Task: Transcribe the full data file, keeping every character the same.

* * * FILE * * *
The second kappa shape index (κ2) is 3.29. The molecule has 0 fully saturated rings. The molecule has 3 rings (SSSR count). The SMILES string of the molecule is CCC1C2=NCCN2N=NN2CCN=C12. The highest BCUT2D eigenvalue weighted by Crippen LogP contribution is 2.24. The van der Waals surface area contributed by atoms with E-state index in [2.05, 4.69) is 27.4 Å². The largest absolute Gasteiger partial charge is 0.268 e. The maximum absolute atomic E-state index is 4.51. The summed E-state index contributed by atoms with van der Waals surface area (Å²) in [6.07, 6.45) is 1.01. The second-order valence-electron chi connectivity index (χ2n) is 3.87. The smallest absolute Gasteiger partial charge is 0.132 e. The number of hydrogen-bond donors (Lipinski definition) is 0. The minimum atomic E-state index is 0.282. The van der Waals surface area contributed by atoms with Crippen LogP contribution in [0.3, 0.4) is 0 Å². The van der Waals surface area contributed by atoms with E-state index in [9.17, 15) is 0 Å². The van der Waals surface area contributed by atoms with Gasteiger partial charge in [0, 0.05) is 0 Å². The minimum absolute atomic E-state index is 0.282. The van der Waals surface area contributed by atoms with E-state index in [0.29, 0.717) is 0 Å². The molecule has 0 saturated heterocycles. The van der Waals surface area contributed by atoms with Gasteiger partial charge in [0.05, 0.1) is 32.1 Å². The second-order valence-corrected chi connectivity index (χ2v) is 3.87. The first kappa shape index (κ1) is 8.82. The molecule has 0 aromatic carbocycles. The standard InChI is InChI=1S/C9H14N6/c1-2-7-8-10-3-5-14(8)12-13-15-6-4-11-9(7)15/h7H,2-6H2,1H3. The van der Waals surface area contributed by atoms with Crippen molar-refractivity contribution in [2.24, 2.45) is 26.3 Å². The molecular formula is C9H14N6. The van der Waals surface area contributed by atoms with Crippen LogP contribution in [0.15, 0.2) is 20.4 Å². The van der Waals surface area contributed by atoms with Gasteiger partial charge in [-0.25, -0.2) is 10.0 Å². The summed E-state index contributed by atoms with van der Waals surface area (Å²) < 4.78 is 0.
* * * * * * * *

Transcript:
The second kappa shape index (κ2) is 3.29. The molecule has 0 fully saturated rings. The molecule has 3 rings (SSSR count). The SMILES string of the molecule is CCC1C2=NCCN2N=NN2CCN=C12. The highest BCUT2D eigenvalue weighted by Crippen LogP contribution is 2.24. The van der Waals surface area contributed by atoms with E-state index in [2.05, 4.69) is 27.4 Å². The largest absolute Gasteiger partial charge is 0.268 e. The maximum absolute atomic E-state index is 4.51. The summed E-state index contributed by atoms with van der Waals surface area (Å²) in [6.07, 6.45) is 1.01. The second-order valence-electron chi connectivity index (χ2n) is 3.87. The smallest absolute Gasteiger partial charge is 0.132 e. The number of hydrogen-bond donors (Lipinski definition) is 0. The minimum atomic E-state index is 0.282. The van der Waals surface area contributed by atoms with Crippen LogP contribution in [0.3, 0.4) is 0 Å². The van der Waals surface area contributed by atoms with E-state index in [9.17, 15) is 0 Å². The van der Waals surface area contributed by atoms with Gasteiger partial charge in [0, 0.05) is 0 Å². The minimum absolute atomic E-state index is 0.282. The van der Waals surface area contributed by atoms with E-state index in [0.29, 0.717) is 0 Å². The molecule has 0 saturated heterocycles. The van der Waals surface area contributed by atoms with Gasteiger partial charge in [0.05, 0.1) is 32.1 Å². The second-order valence-corrected chi connectivity index (χ2v) is 3.87. The first kappa shape index (κ1) is 8.82. The molecule has 0 aromatic carbocycles. The standard InChI is InChI=1S/C9H14N6/c1-2-7-8-10-3-5-14(8)12-13-15-6-4-11-9(7)15/h7H,2-6H2,1H3. The van der Waals surface area contributed by atoms with Crippen molar-refractivity contribution in [2.24, 2.45) is 26.3 Å². The molecular formula is C9H14N6. The van der Waals surface area contributed by atoms with Crippen LogP contribution in [0.15, 0.2) is 20.4 Å². The van der Waals surface area contributed by atoms with Gasteiger partial charge in [-0.25, -0.2) is 10.0 Å². The summed E-state index contributed by atoms with van der Waals surface area (Å²) < 4.78 is 0.